Conductive Glass (SnO2:Sb)
Comparison with uncoated glass

   During my experimentation with solar cells I have made a significant quantity of conductive glass, and will need to continue making it in the future. To make the process less hazardous, I have decided to eliminate fluorine from the precursor solution by using antimony (Sb) as a dopant instead. Antimony is less toxic than fluorine, and due to its low volatility a smaller amount is needed for doping. Furthermore, as a matter of convenience, the elimination of fluorine allows the spray solution to be prepared and stored in glass containers.

   Antimony-doped tin oxide is one of the oldest types of highly-conductive glass coatings, so the optimal doping level is well known to be 2% by molarity. That is to say, a 1M solution would contain 0.98M of tin and 0.02M of antimony. To make this, I decided to prepare a stock solution containing antimony, into which I would dissolve stannous chloride immediately before making a piece of conductive glass. I began by dissolving 1.31g of antimony (III) oxide into 112.5mL of 20% hydrochloric acid, which I then diluted to 450mL with distilled water. The excess acid (5%) is necessary to keep the antimony dissolved, similar to how stannous chloride behaves in solution.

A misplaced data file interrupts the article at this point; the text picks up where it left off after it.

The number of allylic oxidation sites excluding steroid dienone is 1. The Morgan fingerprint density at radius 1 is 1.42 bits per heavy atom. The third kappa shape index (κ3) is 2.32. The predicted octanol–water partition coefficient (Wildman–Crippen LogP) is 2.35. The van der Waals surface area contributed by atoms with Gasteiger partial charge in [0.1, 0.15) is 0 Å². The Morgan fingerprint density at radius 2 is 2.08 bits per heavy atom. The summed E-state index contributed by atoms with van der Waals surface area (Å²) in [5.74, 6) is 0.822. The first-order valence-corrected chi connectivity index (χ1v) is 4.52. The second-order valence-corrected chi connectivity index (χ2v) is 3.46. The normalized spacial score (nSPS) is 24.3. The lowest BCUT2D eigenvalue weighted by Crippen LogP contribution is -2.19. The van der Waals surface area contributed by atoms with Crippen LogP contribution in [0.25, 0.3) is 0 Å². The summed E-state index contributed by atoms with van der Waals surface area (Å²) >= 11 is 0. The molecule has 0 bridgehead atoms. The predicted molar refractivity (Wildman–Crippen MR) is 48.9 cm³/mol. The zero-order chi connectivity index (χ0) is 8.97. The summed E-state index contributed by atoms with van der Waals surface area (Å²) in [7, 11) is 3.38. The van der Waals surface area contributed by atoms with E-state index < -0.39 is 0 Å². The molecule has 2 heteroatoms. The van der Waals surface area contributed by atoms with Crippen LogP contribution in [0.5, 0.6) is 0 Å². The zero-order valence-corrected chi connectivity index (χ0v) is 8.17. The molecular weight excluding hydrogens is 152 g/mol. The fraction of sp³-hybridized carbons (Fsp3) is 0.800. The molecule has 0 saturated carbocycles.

At this point, I poured 30mL of the above solution into an airbrush bottle and added 6.64g of stannous chloride. I then heated a number of pieces of glass to between 400°C and 500°C on my hot plate and sprayed them with varying amounts of the solution. Despite repeating this process a number of times, the results were consistently mediocre, achieving a minimum sheet resistance of 20 ohms per square and generally having poor transparency. I then decided to change the doping level to 1% by using only 15mL of the antimony solution, which I then diluted to 30mL with distilled water and enough acid to redissolve any precipitates. I again added 6.64g of stannous chloride, and prepared a 4-inch by 4-inch piece of glass in the usual manner using 15mL of the new solution. The results can be seen at the top of the page; the glass has been cut in half to better fit the screen.

   The new glass is comparable in every aspect to the fluorine-doped glass I had been preparing earlier; the transparency, conductivity, and solution usage are nearly identical. Since the required doping level was different than what I expected, however, I will attempt to find the optimal value as I make more conductive glass for my solar cells.